The question: My spouse has night terrors. He frequently yells out in the night, often profanities, and thrashes around wildly. What could be causing this?
The answer: Night terrors – also known as sleep terrors – are intense nightmares that can occur recurrently. Up to 6 per cent of children will experience night terrors, which they usually outgrow by adolescence. Night terrors are significantly less common among adults, with less than 1 per cent of adults experiencing them.
Night terrors are a parasomnia disorder and have a number of features that distinguish them from bad dreams or nightmares (which most people experience, particularly during stressful life periods). They typically occur within the first two to three hours of sleep, during stage 3 or 4 (non-rapid eye movement, or NREM) sleep, whereas dreams or nightmares occur during the rapid-eye movement (REM) stage of sleep.
As with your husband, most people with night terrors will demonstrate elaborate motor activity: They’ll thrash around, sometimes hitting or attacking who they are sleeping with, either during the night terror or immediately upon awakening. They will also demonstrate symptoms of high physiological arousal, such as an increased heart rate, rapid breathing or sweating. Sleepwalking may occur. Upon waking, they will experience intense fear and may be inconsolable, then often demonstrate partial or full amnesia about the incident.
Recurrent night terrors can have a significant impact on a person’s quality of life, contribute to ongoing sleep deprivation, and even pose a risk to their partner when they sleep in the same bed at night.
First, it’s important to obtain a correct diagnosis of your husband’s condition. Speak to your family doctor about getting a full physical done, and ask for a referral to a sleep clinic. A sleep study, or polysomnography, involves overnight monitoring of an individual’s sleep patterns, including brain activity, eye and muscular movements and heart-rate patterns. An appropriate diagnosis is vital to fully ascertain what treatment would be helpful for him. He must be able to rule out other health conditions that may be causing the night terrors, such as a low blood-sugar level or epilepsy.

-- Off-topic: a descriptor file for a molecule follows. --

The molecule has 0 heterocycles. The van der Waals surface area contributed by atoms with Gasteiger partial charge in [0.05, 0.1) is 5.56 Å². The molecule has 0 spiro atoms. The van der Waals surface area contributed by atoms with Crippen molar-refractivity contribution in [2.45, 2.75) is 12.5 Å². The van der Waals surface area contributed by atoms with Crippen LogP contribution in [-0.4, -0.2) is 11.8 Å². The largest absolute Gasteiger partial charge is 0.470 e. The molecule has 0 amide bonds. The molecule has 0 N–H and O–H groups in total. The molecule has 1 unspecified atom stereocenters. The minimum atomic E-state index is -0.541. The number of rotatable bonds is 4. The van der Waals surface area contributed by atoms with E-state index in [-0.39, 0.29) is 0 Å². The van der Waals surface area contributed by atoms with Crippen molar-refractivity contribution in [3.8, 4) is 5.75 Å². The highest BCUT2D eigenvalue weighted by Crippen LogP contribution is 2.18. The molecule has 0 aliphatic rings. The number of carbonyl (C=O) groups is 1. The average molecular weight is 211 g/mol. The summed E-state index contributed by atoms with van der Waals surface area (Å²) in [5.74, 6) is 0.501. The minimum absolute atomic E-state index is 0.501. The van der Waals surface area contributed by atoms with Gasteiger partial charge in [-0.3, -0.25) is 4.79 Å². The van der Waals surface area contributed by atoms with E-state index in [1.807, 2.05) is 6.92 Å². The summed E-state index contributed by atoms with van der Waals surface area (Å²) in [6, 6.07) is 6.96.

From a behavioural and psychological perspective, night terrors can be the result of an underlying condition, such as post-traumatic stress disorder or another anxiety disorder. Effective treatment of any emotional difficulties can lead to significant improvements in your husband’s sleep problems.
Good sleep hygiene is also key. Try these tips:
- Establish a consistent wake-up time and aim to get seven to eight hours of sleep a night.
- Reduce, and ideally eliminate, any non-prescription drug or alcohol consumption.
- Stop caffeine intake by early afternoon.
- Create a relaxing sleep routine. Try having a warm glass of milk or drawing a bath. The idea is to reduce activities that are associated with the state of being “alert” right before bed, such as watching TV or working on a laptop.
- Ensure that the bedroom is a calming environment. Try out more comfortable bedding and pillows, or put up blinds or shades that block out light.
Dr. Joti Samra, R.Psych., is a clinical psychologist and organizational & media consultant. She is the host of OWN: Oprah Winfrey Network’s Million Dollar Neighbourhood and is the psychological consultant to CITY-TV’s The Bachelor Canada. Her website is www.drjotisamra.com and she can be followed @drjotisamra .
Click here to submit your questions. Our Health Experts will answer select questions, which could appear in The Globe and Mail and/or on The Globe and Mail web site. Your name will not be published if your question is chosen.
The content provided in The Globe and Mail’s Ask a Health Expert centre is for information purposes only and is neither intended to be relied upon nor to be a substitute for professional medical advice, diagnosis or treatment.
Follow us on Twitter: